April 15 is a date of treble significance to me: The anniversary of the Titanic disaster, Jackie Robinson Day in Major League Baseball, and of course, the significance it carries for everyone else in America: the deadline for filing tax returns.
I thought today might be an appropriate occasion to examine one more fundamental concept which I somehow left out of Toxic Truths, and which has also gotten hopelessly lost in the school system: the importance of the assignment deadline.
By now I've told the story several times of a student submitting a marginal essay a month past the due date, and three weeks after the "late deadline" (more on that shortly), and my supervisor not only forcing me to accept it but not allowing me to penalize it for being submitted so late. I've had many students and parents over the years complain about lateness penalties, and have had several supervisors either encourage or compel me to accept work weeks, even months, after it was supposed to have been done. And I have heard many times the same refrain from students, parents, and supervisors: "It doesn't matter when it gets done, as long as it gets done."
If that is true, what is the point of having an assignment deadline in the first place? What is the point of having a course sequence, or syllabus? Do these people really believe that a due date is meant to be just a suggestion? That this is an appropriate lesson to teach kids?
As a general matter, when I give students a brief-term (or long-term) assignment such as a writing project, which they are to produce outside of class, the final product (and each intermediate product such as a draft or revision) will be due on a particular date. The idea is to provide a reasonable amount of time to complete the work but not so much time as to encourage procrastination and neglect. Naturally, many students will procrastinate and neglect to finish the work on time, thus missing the deadline. My policy is to allow several days after the due date to submit late work, subject to a penalty of one full letter grade (i.e., a B+ becomes a C+; students who submit work after their class period on the due date are penalized a minus-grade, i.e., a B+ becomes a B). The time to submit late work is limited, however; there is always a "late deadline" after which no work will be accepted under any circumstances. The late deadline is usually about a week after the due date. After that, it's a zero.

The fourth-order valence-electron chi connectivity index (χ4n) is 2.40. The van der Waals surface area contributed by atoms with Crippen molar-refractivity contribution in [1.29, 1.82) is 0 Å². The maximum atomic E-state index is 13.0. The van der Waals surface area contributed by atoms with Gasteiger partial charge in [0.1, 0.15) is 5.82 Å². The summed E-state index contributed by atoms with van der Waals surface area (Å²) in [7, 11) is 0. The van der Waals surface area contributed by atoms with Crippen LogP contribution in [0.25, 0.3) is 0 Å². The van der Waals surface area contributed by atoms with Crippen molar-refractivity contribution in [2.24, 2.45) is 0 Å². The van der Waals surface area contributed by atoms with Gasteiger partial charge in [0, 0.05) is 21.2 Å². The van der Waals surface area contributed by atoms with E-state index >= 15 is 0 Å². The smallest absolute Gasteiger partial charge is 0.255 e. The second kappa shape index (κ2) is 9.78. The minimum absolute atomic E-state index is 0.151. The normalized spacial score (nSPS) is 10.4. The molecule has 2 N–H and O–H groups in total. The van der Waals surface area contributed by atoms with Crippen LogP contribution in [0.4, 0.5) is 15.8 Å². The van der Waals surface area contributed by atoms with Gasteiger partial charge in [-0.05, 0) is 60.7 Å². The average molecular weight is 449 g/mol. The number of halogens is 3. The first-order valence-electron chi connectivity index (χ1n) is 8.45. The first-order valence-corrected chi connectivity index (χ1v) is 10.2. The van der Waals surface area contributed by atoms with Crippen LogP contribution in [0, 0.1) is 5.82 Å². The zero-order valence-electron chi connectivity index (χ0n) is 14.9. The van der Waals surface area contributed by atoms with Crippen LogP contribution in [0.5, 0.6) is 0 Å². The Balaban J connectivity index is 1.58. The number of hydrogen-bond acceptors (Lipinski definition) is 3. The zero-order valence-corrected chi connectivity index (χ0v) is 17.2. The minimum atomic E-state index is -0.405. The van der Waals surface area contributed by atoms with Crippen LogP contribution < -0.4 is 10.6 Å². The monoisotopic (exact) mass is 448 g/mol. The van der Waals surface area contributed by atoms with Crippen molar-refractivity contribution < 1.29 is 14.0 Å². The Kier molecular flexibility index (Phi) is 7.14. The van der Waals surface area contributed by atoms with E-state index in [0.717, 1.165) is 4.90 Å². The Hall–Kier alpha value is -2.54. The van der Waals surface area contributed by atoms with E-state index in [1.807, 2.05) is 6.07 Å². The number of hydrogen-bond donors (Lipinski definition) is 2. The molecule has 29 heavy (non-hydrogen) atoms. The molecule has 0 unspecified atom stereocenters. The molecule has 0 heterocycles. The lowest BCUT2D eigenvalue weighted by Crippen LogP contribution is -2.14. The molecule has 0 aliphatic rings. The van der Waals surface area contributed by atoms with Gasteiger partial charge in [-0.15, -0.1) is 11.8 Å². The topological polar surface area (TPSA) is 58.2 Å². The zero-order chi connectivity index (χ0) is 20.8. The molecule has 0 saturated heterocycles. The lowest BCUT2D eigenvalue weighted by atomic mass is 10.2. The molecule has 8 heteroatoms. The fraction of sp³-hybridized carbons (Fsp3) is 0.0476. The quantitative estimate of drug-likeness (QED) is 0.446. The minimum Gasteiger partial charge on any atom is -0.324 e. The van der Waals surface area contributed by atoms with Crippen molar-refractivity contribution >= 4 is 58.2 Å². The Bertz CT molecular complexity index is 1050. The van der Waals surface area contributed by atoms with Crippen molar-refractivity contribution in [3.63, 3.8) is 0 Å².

I always take great pains to inform and remind students of due dates and late deadlines, but three things always happen: (1.) They act surprised every time I mention it, as if they were hearing about the assignment for the first time; (2) they still hand in the work late; and (3.) they cannot understand why or accept that late work will be penalized and I will refuse to accept it after the late deadline.
Why should late work be penalized? The most oft-cited reason is that it would be unfair to those students who did hand in the work on time, but why is that? Because completing the work within the allotted time is part of the task, and part of the assessment. The quality of the final product is obviously the primary element, but the ability to perform and complete a task and manage one's time to meet a deadline is also an important skill which needs to be assessed, not to mention an indispensable professional and life skill. Students should all be held to the same objective standards. Students who have the skills, take the time and put forth the effort to meet the requirements should receive full credit; those who do less than that, should receive less than that.
Moreover, the timeliness of the work must be part of the criteria, because otherwise there is no point in setting a deadline; it would be, as mentioned above, merely a suggestion. We want to encourage students to hand in their work on time, and discourage them from handing it in late. If handing the work in late has the same outcome as handing it in on time, where is the incentive to hand it in on time?
There are several other reasons why late work should be penalized. For one thing, it can be terribly inconvenient for a teacher to be grading work which, in terms of the course sequence and syllabus, is long past its shelf life. Teachers set deadlines so they can plan and set aside time to mark and grade the work, as well as determine an appropriate occasion to return the graded work to the students and maintain course continuity. Having to keep track of and grade various past assignments along with current ones creates inefficiency. Grading work, particularly performance-based assessments, can be an arduous task; it is most efficient for a teacher to be grading the same assignment on the same rubric at the same time. It is unfair to the teacher to have to grade past assignments long after her attentions have shifted elsewhere.